"When will you take care of the coffee maker that is broken?"

Translation:Quand t'occuperas-tu de la cafetière qui est cassée ?

July 9, 2020

This discussion is locked.


Mostly we dont switch orders for interrogatives : why now?


Why is quand tu t'occuperas ... wrong? In many other cases, Duo accepts this order in questions. WHY not here?


Single syllable interrogatives like "quand" are moved to the end of the question in the informal register, but "long" interrogatives like "pourquoi" cannot be placed at the end of the question.


This is somewhat frustrating. I am so used to inverting the subject and verb, but have got in the bad habit of not doing it with Duo. Now this Q has done it the correct way. Please be consistent!


Duo, quite correctly, presents question exercises in all three registers. It would be unacceptable not to. Consistency should not come at the cost of incompleteness.

IMHO, the balance should not be weighted towards the informal register as much as it currently is.


Do you have to invert after "quand", is that why I am marked wrong. It is the only "error" I made, or is "quand tu t'occuperas" also acceptable? Just not within the world of DL?


Would be nice to get an answer! I also think dat 'quand tu t'occuperas' should be accepted and if not I really would like to understand why.


As with pretty much every question this one can be asked in all three registers:

  • "Quand t'occuperas-tu de la cafetière qui est cassée ?"
  • "Quand est-ce que tu t'occuperas de la cafetière qui est cassée ?"
  • "Tu t'occuperas de la cafetière qui est cassée quand ?" OR
    "Tu t'occuperas quand de la cafetière qui est cassée ?"


est en panne not accepted pourquoi? seems to have been accepted previously.. a coffee maker is an electronic device and isn't "en panne" used for these types of devices?


"Quand est-ce que vous vous occuperez de la cafetière qui est en panne ?" is also correct and accepted, so you made another mistake in your sentence.


I am guessing here, but Duo likes to split hairs. I think "en panne" means "not working," and "casse" means broken. While often the two might be interchangeable, they also might not be. If the coffee maker was dropped on the floor and as a result stopped working, it would be "casse," a more definitive description than just "en panne," which might or might not be a result of being "casse."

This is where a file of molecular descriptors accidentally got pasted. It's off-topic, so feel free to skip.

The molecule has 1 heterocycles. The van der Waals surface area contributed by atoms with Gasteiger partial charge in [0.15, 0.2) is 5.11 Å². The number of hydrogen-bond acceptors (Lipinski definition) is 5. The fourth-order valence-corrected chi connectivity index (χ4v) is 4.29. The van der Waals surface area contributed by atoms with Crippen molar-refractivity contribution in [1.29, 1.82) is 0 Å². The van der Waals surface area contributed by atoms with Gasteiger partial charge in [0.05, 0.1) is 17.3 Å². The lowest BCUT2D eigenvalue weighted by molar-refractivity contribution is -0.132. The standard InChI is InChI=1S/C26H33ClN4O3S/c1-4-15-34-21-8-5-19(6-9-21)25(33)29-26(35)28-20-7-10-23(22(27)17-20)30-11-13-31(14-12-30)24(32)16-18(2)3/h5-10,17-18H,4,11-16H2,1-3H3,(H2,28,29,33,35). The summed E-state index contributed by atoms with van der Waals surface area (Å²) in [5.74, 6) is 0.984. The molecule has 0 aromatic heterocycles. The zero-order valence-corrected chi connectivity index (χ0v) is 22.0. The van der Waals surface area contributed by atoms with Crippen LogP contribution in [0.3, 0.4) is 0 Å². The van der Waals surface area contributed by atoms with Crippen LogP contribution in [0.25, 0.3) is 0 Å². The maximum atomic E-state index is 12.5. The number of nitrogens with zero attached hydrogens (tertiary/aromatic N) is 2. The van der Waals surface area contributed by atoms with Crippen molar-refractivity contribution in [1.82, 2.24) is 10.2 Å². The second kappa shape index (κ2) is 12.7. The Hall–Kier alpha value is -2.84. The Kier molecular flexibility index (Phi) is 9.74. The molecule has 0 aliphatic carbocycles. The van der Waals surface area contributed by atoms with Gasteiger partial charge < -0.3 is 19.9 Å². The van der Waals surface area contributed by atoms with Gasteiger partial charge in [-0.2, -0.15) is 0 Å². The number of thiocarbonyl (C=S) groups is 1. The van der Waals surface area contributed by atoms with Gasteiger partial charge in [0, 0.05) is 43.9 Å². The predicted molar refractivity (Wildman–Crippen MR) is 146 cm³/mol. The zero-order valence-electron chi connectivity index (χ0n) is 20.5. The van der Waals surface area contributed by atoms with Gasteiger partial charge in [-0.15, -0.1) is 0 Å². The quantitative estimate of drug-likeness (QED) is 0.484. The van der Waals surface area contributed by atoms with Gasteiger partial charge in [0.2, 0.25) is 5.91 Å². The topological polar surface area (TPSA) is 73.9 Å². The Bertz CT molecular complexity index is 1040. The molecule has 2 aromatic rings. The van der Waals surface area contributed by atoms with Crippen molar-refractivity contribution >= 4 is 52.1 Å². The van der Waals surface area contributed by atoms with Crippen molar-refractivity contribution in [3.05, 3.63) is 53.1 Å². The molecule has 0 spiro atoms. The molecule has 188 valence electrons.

If it is "une cafetière à piston" then it could only be cassée, but if it is "une cafetière électrique" then it could be either en panne or cassée.

In any case, both cassée and en panne are accepted (assuming that the rest of the sentence is correct).


I was in the habit of placing the subject after the verb in a question before Duolingo. I should just stick to the traditional way I learned before. So tired of the inconsistency...


There are four ways to form a question. Within guidelines, all four forms are correct and commonly used. Duolingo teaches all four forms and generally accepts all four forms as solutions in lessons. Obviously, competent French speakers use all four forms.

If you choose to use only one form because its "more consistent", that's fine. But you will never become a competent French speaker.

For those who want to make the effort to become more competent, this article is a basic and very thorough explanation of the four forms:



"Quand t'occuperas tu de la machine à café qui est cassée" is marked wrong. Why?


I guess it should be "...t'occuperas-tu...", can't see any other error.


I wrote "quand t'occuperas-tu de la machine à café qui est cassée" and was marked wrong so I guess that at the moment Duo doesn't like anything but 'cafetière'. Reported 12\2020.


As my mother used to say 'answers out next week'


"Une machine à café" is a coffee machine, a somewhat more complex beast than a cafetière or coffee maker.

But in any case, you would probably have been dinged for the missing hyphen.


Is the tu still strictly necessary? Doesn't the t' already tell us the subject?


------ the "t' " is the reflexive, "yourself " . effectively the INdirect object . . .

Big 24 aug 20


Both est casée and en panne are accepted. Is the difference the kind of broken ie fractured or not working?


quand est-ce que tu t'occuperas de la machine à café qui est cassée this should be accepted


"quand est-ce que tu vas s'occuper de la cafetière qui est cassé"

is it really wrong?


Yes, two errors:

"Quand est-ce que tu vas t'occuper de la cafetière qui est cassée ?" would probably be accepted, but there is no good reason for changing the tense.


What about "...qui n'a pas marché"...would that also work in French?


That would mean "... that didn't work."

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